EDITORIAL: RUSA’s legislative action is praiseworthy
New efforts for DREAMers on campus is commendable
The Rutgers University campus has had an unsettling atmosphere since September of this year when the White House made efforts to rescind the Deferred Action for Childhood Arrivals (DACA) policy. Since then, even events that are not directly related to the topic of undocumented immigrants have elevated sentiments of hostility around the Rutgers community. But just last Thursday, the Rutgers University Student Assembly (RUSA) added a glint of hope to the unwelcoming air after its full-body meeting. At this meeting, RUSA proved that undocumented students have a place on campus by passing legislation called “Resolution to Endorse The DREAM Act and Call for the Extension of the Temporary Protected Status Program.” This legislation, sponsored by the Legislative Affairs Committee, is complexly titled but in essence means that RUSA is showing support for every individual that is a part of the Rutgers community, regardless of citizenship status, and will accompany these students on their paths to obtaining citizenship.
The support for the legislation was almost overwhelming with 0 votes against it and 6 abstaining from voting. This means that RUSA will finally be able to advocate fully in support of the DREAM Act, something that they wanted to do in the past but could not due to certain procedures and technicalities. The group also plans on working with UndocuRutgers to ensure that the implementation of this legislation goes smoothly.
UndocuRutgers is a community and advocacy group for the hundreds of undocumented students at the University. The group was especially active last semester with protests on and off campus. This semester, the group has been less visibly active on campus, most likely because of the president’s plans to rescind DACA. RUSA pushing this legislation means that perhaps the group will feel freer to speak out on campus.
There are several different, great aspects to RUSA taking this initiative. DACA and the 2017 DREAM Act work to make a more inclusive campus. The students who were previously protected by DACA are ones who have no criminal record and are currently in school, graduated or honorably discharged from the Armed Forces. These are students who are in America because their parents brought them over before they turned 16. These are students that other people want to see deported back to “their countries,” despite the fact that oftentimes, America is the only country that they know. These students are contributors to society and are just trying to make the best of the situations that they have been put into. They are not “stealing jobs” or trying to “pull one over the government.” They work hard to get to a place of success, and banning against them is unfair, despite what their documentation may say. These are not people who have entered the country illegally with malicious intentions, and thus should not be treated as such.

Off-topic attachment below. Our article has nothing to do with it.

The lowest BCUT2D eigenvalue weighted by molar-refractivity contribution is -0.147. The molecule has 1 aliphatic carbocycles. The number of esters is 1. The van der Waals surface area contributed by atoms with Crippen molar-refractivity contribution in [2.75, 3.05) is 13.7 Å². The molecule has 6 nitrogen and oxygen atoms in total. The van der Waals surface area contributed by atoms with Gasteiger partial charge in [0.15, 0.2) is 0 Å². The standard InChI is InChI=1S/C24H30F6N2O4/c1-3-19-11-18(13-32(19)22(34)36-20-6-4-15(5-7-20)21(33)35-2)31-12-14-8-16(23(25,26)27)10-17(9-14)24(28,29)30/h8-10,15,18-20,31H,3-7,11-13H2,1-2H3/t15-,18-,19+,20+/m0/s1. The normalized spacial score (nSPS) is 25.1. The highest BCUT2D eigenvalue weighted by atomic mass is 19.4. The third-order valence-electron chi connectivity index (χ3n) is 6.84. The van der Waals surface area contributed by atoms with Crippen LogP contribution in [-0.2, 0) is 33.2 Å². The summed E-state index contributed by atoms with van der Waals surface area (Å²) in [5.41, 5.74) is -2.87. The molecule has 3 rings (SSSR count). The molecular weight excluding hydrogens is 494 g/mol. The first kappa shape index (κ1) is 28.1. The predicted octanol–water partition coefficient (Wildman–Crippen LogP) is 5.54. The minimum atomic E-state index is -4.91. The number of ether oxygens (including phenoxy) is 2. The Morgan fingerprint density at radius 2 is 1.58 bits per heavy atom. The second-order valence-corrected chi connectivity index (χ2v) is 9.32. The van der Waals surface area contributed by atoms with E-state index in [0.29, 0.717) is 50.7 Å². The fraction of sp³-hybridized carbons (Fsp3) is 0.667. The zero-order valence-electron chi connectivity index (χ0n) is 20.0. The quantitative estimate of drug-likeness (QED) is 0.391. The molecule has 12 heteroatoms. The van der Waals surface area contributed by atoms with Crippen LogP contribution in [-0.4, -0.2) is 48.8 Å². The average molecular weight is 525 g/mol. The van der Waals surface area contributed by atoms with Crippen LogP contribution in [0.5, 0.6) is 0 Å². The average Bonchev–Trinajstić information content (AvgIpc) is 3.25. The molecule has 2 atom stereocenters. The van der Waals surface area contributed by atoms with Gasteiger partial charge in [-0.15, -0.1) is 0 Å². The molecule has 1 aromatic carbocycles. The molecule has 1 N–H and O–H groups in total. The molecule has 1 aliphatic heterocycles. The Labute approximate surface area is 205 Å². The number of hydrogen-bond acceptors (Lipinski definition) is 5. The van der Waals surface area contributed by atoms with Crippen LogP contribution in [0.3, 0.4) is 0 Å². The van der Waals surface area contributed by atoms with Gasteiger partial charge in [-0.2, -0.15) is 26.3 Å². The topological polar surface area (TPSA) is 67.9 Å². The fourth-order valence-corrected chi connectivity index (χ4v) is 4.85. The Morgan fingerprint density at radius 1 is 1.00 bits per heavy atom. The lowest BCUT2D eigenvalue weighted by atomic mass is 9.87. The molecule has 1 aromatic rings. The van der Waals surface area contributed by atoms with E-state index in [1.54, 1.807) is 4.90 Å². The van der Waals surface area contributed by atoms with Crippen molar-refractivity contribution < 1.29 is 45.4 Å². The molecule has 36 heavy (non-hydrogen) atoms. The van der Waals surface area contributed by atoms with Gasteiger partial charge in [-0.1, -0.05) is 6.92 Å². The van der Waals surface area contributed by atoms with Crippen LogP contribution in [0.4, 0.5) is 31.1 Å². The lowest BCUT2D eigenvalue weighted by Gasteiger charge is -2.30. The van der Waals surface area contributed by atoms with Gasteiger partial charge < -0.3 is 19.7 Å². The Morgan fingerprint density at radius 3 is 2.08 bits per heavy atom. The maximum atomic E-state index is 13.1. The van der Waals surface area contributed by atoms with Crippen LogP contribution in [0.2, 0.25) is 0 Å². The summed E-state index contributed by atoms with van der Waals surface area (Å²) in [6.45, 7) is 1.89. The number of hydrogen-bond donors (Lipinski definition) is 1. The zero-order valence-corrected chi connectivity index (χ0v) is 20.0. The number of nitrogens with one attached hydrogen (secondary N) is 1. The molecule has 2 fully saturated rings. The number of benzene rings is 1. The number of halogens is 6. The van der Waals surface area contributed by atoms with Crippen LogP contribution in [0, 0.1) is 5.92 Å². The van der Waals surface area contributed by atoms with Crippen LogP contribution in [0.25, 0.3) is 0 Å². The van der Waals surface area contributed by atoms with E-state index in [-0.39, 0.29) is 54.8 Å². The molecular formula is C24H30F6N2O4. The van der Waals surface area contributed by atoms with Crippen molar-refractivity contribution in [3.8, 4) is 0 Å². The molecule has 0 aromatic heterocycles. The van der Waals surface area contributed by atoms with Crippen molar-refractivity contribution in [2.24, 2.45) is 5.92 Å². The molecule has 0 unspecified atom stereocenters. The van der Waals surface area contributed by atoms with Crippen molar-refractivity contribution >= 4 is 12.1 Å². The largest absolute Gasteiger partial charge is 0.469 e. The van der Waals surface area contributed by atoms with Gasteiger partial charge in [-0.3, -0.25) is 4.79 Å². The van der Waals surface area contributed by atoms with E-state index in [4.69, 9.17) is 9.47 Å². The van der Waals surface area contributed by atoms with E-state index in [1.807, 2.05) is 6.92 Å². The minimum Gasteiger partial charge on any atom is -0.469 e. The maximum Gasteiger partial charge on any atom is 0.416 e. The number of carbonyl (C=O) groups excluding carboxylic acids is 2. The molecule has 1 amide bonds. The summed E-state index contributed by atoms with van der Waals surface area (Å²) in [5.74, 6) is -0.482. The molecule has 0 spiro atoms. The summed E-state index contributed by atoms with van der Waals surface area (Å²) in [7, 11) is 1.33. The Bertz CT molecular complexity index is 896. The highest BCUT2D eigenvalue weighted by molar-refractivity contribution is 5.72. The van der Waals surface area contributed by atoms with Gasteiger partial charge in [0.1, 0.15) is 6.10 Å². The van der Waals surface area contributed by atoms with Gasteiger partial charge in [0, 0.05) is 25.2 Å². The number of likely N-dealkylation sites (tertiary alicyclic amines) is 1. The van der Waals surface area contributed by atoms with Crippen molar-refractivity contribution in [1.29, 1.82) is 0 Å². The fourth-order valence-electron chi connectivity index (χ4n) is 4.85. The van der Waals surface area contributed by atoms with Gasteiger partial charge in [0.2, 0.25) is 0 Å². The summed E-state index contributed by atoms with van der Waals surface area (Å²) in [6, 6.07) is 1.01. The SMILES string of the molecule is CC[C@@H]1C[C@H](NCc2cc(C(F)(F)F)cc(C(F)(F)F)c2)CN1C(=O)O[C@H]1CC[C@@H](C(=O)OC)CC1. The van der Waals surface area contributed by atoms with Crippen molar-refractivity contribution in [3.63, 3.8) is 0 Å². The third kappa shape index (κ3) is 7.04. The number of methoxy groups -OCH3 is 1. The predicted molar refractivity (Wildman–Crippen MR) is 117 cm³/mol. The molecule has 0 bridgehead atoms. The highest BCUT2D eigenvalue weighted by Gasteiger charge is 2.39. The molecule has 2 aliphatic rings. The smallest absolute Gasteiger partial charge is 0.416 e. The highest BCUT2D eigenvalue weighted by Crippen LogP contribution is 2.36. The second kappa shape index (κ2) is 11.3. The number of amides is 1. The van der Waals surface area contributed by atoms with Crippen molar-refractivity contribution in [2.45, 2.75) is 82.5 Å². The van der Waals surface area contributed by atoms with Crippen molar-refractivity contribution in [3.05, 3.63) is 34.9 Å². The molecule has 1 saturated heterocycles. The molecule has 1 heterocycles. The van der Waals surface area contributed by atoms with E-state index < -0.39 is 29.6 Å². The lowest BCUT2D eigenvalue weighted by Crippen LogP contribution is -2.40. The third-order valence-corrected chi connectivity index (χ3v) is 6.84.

RUSA’s actions to pass this legislation are not just commendable because of the benefits it provides to undocumented students. This legislation is also praiseworthy because 54 students at Rutgers University were able to come together and make a decision on behalf of the student body on an issue that deeply affects it. These are college students working together as a student government and getting things done. For those students who feel as though this legislation is in some way unfair, the answer is simple: there were 0 votes against the legislation. If you want to see change within the Rutgers community, then you must gather others who feel the same way as you and get more involved on campus and in these student government organizations. But until these students come forth and become more active in these groups, it seems as though the DREAMers will be free to dream on.
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